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Student Spotlight

Delving Within, Reaching Out

Emily Stephens' Passion for Neuroscience Extends from the Lab to the Community

By Tim Dean

Where does consciousness come from? What factors determine an individual's personality? How does cognition work? These are the kinds of questions that Emily Stephens, a fourth-year graduate student in Geisel School of Medicine's Program in Experimental and Molecular Medicine, loves to think about, discuss, and try to find answers to.

Stephens has been interested in science, especially medical science, since childhood. "My grandfather was a physician and I went to daycare above his doctor's office, so I was around medicine a lot at a younger age," she recalls. "My dad worked in my grandfather's clinic, as well as in some different laboratories, and he and I have always shared a passion for science."

Learning first-hand about Multiple Sclerosis (MS) through her grandmother's struggle with the disorder, helped steer her toward neuroscience—MS is an often progressive and disabling disease of the central nervous system that disrupts the flow of information between the brain and rest of the body.

"I remember meeting with one of my advisers in college and being asked sort of that big question, 'What do you want to do?'" says Stephens, who attended Albion College, a small liberal arts school in Michigan, where she grew up. "By then, I knew that I wanted to learn more about how the brain works, and better understand complex behaviors related to things like decision-making and personality."

She applied to six graduate schools, including Geisel at the urging of her other grandfather, a Dartmouth alumnus. "He always talked about how going to school here as an undergraduate was one of the greatest experiences of his life," she says.

When she arrived in Hanover, Stephens quickly fell in love with the physical beauty of the area and its close-knit community.

"Dartmouth has been a great fit," she says. "The people are so friendly and open here, and I really like the fact that it's a smaller school, which allows us to have close relationships with the faculty. For example, in our lab I see Allan every day, and having that guidance, assistance, and regular interaction with him makes a huge difference in our group's ability to learn and problem-solve."

Allan, is Allan Gulledge, PhD, an associate professor in the Department of Physiology and Neurobiology at Geisel and principal investigator on several research projects funded by the National Institute of Mental Health. His laboratory primarily studies the role of neuromodulators in information processing within cortical circuits of the brain.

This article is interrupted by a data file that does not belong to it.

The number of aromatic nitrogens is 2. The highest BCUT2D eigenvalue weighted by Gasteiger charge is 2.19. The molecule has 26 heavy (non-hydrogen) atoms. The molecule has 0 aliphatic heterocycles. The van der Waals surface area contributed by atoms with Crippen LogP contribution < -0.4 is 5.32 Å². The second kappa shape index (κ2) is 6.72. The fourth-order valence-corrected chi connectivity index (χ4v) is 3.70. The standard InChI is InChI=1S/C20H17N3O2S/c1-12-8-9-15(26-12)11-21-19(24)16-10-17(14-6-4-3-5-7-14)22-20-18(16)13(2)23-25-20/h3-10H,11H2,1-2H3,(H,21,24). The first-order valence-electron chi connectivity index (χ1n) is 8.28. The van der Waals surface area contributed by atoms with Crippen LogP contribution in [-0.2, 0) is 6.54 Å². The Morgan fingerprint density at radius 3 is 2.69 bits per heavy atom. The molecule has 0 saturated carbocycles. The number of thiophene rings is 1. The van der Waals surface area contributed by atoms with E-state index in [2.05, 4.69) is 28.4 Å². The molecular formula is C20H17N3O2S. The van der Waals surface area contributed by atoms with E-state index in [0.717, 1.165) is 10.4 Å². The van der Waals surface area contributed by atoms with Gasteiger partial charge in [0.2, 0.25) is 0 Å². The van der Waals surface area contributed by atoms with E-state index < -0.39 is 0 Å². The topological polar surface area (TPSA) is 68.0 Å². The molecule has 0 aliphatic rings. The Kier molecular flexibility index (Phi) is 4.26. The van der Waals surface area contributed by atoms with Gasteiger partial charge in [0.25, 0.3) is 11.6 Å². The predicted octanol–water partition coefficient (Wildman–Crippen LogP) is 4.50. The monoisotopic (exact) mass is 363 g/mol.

"Emily is an outstanding graduate student," says Gulledge. "She's very enthusiastic about science, she's very smart, and she's very dedicated. She thinks about things the right way and she's critical when analyzing data. Because of that, she's doing very well as a scientist."

Stephens' research focuses on the frontal cortex, a part of the brain largely responsible for complex behaviors related to decision-making and emotional regulation. "I look at how serotonin affects particular subsets of cells in that area," she explains. "I use a technique called patch clamping, which allows me to study individual brain cells under a microscope in living tissue that has been extracted from an animal. I can actually place electrodes in a cell and see what it's doing."

Her willingness to keep testing different hypotheses, when only about 10 percent of experiments typically succeed, says Gulledge, has allowed her to make a recent breakthrough. "It's still preliminary," he says. "We need to verify our data and publish our findings, but it's very exciting to us. I think it potentially provides some new insight into how antidepressant drugs like SSRIs (selective serotonin reuptake inhibitors)—that tens of millions of Americans are taking at any given time—are working in people."

"Being in academic research is really amazing," she says. "You have these days where you're doing something that maybe no one else has done before, and if it works you can be the first to share that knowledge."

Stephens' passion for neuroscience hasn't been confined to the laboratory. She is one of the organizers of the Upper Valley Brain Bee, a neuroscience competition for high school students. "I've been doing community outreach activities since college, and teaching neuroscience to younger students is one of the things I enjoy doing most," she says.

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